In one of the many interrogation scenes of “Law Abiding Citizen,” Jamie Foxx peers into Gerard Butler’s jail cell and asks him how his family would feel about the crimes he has committed. “My wife and daughter can’t feel anything,” Butler replies without missing a beat. “They’re dead.” Believe it or not, this is the film at its most profound. “Law Abiding Citizen” aspires to be a smart thriller akin to director F. Gary Gray’s last hit, “The Italian Job,” but it ends up an unintentional comedy through its ludicrous premise and prolific overacting.
The story chronicles a battle of wits between Clyde Shelton (Butler) and Philadelphia lawyer Nick Rice (Foxx). A decade prior to the film’s setting, two thugs murdered Clyde’s wife and young daughter during a home invasion. In the ensuing trial, Nick cut a deal with one of the murderers in order to secure testimony against the other. Clyde was understandably opposed to Nick’s plan, so he spent the next 10 years plotting his revenge on not just the two men who murdered his family, but also on members of the justice system who failed to prosecute them to the fullest extent. At present, Clyde has just been arrested, but his targets manage to keep dying while he is locked safely away in solitary confinement, much to Nick’s frustration.
Intriguing mystery lies at the foundation of the film’s story, but the way it actually plays out is unimaginative and amateurish. Midway through the film, it is revealed that Clyde used to work for the government, devising killing methods that worked automatically, with no need for human interaction. This explains how he knows what particular species of pufferfish carries the poison he needs or the intricacies of rigging a cellphone to explode as soon as it is answered. What a remarkably convenient explanation for his inexplicable homicidal ability! The later revelation of who is actually helping Clyde commit his crimes is so inanely simple that it is almost insulting to the intelligence of the viewer.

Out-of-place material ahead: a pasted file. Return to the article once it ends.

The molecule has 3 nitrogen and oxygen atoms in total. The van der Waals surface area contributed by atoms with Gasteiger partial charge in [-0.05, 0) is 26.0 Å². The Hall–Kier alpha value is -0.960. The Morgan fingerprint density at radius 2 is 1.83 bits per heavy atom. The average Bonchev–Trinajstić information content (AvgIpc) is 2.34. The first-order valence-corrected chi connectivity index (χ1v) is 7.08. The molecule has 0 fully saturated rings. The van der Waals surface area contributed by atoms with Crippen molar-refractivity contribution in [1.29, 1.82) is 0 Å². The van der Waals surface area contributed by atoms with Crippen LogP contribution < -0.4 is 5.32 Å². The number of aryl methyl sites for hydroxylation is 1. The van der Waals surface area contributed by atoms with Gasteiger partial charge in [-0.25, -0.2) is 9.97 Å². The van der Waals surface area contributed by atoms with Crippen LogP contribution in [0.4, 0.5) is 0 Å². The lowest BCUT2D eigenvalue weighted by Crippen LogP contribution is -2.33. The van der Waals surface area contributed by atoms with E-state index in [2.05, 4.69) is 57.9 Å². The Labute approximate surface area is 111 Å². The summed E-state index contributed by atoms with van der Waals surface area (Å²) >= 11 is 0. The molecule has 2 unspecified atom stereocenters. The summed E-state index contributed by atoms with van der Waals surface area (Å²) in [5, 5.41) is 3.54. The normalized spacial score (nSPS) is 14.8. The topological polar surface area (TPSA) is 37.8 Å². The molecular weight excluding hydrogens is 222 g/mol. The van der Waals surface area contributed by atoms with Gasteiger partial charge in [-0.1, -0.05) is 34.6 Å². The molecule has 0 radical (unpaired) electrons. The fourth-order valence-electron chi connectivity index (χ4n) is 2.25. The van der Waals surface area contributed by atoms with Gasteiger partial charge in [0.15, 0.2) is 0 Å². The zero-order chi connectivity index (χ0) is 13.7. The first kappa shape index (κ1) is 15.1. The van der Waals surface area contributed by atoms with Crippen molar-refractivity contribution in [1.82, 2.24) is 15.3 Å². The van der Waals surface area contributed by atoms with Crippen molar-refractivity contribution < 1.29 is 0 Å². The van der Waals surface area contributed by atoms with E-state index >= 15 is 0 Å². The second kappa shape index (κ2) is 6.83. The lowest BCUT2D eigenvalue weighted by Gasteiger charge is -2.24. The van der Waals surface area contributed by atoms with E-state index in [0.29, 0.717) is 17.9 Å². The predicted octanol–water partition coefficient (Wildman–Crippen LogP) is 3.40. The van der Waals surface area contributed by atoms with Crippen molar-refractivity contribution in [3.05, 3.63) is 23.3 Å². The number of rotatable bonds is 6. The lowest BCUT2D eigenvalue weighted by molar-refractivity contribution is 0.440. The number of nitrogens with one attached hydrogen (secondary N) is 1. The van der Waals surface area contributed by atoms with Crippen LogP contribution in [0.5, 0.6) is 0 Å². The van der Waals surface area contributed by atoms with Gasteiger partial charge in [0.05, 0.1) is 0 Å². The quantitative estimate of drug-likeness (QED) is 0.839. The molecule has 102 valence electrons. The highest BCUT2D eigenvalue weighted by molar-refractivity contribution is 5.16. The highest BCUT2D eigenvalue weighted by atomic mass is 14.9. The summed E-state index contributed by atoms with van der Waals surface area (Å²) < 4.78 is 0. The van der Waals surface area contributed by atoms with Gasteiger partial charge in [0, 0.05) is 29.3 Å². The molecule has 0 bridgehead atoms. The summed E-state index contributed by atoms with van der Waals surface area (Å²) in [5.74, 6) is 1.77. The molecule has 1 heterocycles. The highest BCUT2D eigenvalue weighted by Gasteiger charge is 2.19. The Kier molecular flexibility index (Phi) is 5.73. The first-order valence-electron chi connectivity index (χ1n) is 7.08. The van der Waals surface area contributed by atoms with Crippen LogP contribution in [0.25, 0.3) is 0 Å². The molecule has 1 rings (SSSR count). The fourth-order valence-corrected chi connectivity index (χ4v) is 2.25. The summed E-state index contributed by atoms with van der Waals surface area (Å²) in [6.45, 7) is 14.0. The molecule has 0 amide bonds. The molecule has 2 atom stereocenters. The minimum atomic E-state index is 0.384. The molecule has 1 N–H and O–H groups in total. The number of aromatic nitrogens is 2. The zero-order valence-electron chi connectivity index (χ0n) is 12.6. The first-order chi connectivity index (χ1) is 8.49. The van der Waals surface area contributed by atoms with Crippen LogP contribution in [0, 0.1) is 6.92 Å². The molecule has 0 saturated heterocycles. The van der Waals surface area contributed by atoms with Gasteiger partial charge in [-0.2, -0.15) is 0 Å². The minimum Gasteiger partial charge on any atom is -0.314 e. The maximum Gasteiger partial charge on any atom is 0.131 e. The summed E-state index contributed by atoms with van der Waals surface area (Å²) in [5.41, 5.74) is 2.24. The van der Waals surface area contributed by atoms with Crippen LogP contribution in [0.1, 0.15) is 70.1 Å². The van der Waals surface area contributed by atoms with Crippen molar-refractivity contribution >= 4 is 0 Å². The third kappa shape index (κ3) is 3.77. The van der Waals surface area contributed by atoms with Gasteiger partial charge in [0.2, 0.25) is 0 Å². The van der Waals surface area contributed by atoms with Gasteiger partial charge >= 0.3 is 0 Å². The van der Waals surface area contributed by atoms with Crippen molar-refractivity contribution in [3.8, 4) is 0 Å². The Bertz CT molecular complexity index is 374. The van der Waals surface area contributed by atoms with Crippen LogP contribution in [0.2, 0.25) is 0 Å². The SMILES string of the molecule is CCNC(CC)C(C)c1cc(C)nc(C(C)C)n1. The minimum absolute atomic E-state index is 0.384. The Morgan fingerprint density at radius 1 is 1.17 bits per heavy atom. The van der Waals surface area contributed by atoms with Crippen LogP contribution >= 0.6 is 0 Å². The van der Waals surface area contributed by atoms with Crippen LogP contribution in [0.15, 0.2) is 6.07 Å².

“Law Abiding Citizen” wants to be two totally distinct movies. On the one hand, it aspires to take a play from the “Saw” franchise and showcase various gruesome and elaborate killing mechanisms. On the other, it wants to be an incisive analysis of the faults of our country’s current legal system. Gray inserts a few not-so-subtle shots of a William Penn statue to imply a moral connection between the just colonist and Clyde. (The only real connection seems to be that they were both in jail at some point.)
One of the film’s most egregious problems is that it puts no emphasis whatsoever on establishing any semblance of Clyde’s backstory, nor can it decide which of the two main characters it wants to agree with. As hard as it tries to legitimize Clyde’s motivation by constantly referencing his family, their brief appearance on screen does not do enough to explain any of his actions. Other details of the movie are similarly disconnected. Why doesn’t anyone notice the military-grade rocket launcher Clyde has erected in the middle of a cemetery? Why does he strip naked right before the police break into his house to arrest him? The world may never know.
Both Foxx and Butler must grapple with some of the corniest writing in recent memory. Foxx spends most of the movie trying to seem authoritative and “sassy,” habitually dropping F-bombs just to make his intentions clear, and in one shot, coolly walking away from an explosion as if he deals with them on a daily basis in his law practice. Meanwhile, Butler makes a sad attempt at portraying a psychotic yet profound killer. When a cellmate asks him how he ended up in prison, Butler cryptically responds, “I did what I had to do.” Well, that clears everything up.
Parts of “Law Abiding Citizen” are enjoyable, but for entirely different reasons than were intended. There are some inventive methods of killing people and a couple of big explosions in an attempt to sustain excitement, but these fail to distract from the movie’s fatal flaws. Toward the film’s end, Clyde looks up at Nick with a smirk on his face and says, “It’s gonna be biblical.” Indeed, “Law Abiding Citizen” fails in a way that can only be called epic.